“Your management system is going to heavily dictate what you choose. Are you going to be intensive, all inside, or a range-based, intensive grazing system?” said Versavel.There are two basic strategies for making a choice. If it’s based on the end market for lambs, then time of lambing dictates what management system must be used.“Trying to produce Easter lambs with Rambouillet sheep under an extensive spring lambing system just isn’t going to work,” he said.Alternatively, if the management system, say a large barn and feeding pens, is the keystone of the proposed operation, then time of lambing and end market becomes less rigid.Determining where a breed “fits” depends on its particular characteristics. A “terminal” breed such as Suffolk, Texel or Dorper produces a lot of meat quickly, while those with superior “maternal” instincts such as Dorset, North Country or Blue Faced Leicester offer better lamb survival rates.“Prolific” breeds, such as Romanov, Rideau Arcott, or Finn sheep shoot out triples, quads or even quints, but need better nutrition, more care at lambing, and as a result are often raised indoors year round.On the end of the spectrum, range sheep such as Rambouillet and Targhee do well in pasture-based systems with little direct intervention when lambing on grass in spring.Wool quality is another variable. Merino and Rambouillet produce the finest wool that fetches the highest prices. Romney and Cotswold grow long fibres favoured by home spinners, but wool from Suffolk and Dorset sheep often sells cheaply. For shepherds who find that shearing is burdensome, there’s hair-sheep such as Katahdin and Dorper.Yet another breed aspect is the ability to breed out of season.Unlike traditional day-length-dependent breeders that cycle from September to January like Suffolk and Texel, Dorset and Katahdin can get pregnant any time of year, which makes having lambs ready for higher-value Christmas, Easter or ethnic markets easier.For shepherds who want to ship heavy lambs as early as possible, then Suffolk or Hampshire are obvious choices. For the light 80- to 100-pound lamb market, then North Country or Texel fit the bill, said Versavel.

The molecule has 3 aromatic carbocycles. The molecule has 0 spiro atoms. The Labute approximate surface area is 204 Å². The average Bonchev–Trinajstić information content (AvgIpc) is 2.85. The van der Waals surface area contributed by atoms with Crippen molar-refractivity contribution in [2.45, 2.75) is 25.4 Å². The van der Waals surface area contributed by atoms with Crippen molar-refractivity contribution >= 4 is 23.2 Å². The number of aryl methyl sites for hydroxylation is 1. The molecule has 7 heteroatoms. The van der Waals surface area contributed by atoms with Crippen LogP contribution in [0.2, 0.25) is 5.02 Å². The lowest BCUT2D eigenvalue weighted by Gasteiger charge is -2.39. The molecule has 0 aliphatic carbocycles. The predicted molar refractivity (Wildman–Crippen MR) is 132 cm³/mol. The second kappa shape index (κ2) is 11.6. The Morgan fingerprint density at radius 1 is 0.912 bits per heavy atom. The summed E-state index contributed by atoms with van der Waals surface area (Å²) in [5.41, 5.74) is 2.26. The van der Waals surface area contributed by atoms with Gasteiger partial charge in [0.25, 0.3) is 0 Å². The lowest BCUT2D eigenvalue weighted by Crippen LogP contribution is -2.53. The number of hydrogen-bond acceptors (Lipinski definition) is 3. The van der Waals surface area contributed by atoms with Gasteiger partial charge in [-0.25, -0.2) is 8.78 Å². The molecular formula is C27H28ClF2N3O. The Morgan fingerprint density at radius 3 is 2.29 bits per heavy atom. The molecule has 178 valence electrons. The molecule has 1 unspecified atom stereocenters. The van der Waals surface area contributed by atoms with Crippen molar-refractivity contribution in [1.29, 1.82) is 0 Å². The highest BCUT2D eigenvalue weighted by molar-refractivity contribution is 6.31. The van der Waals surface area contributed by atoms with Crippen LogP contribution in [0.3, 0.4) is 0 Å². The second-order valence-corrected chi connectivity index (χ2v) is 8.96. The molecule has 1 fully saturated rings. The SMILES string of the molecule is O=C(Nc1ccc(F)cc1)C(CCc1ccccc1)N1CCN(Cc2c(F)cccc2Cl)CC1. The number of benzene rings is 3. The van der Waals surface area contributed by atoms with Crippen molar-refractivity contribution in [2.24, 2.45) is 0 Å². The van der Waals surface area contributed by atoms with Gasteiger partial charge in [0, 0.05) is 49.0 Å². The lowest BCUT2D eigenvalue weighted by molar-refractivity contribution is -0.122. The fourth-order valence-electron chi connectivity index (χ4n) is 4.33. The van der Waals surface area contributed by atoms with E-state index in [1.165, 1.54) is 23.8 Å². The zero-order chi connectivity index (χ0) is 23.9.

Breed choices should be based on market choice and management system- By Daniel Winters (Co-Operator Staff/Rapid City)Dr. Neil Versavel explains how different breeds of sheep fit various marketing and production systems at the recent Manitoba Sheep Association’s annual general meeting.Getting into the cattle business can be as simple as buying a trailer full of bred Angus heifers from a neighbouring ranch and dumping them into the corral.But before scratching out a cheque for a load of ewes, a would-be shepherd should first figure out where and when they are going to market their lambs, and what management system they plan to use, said Neil Versavel, a shepherd from Balmoral and director with the Canadian Sheep Breeders Association.That’s because there’s no one-size-fits-all breed of sheep.“If you’re new to sheep and you’re confused about which breed to use, that’s not surprising,” said Versavel, at the recent Manitoba Sheep Association’s annual general meeting.No other livestock sector has as wide a choice of breed characteristics, he added. Some breeds are for wook, while others are for milk. Some are best for cranking out high volumes of lambs, but others make better mothers. Some need to be sheared, while others shed by themselves.Choice of breed also comes into play when deciding whether to market light or heavy lambs. For those trying to capture the price spikes at Easter, Christmas or Ramadan, it’s important to know that some sheep will only breed from September to January, while others are more flexible.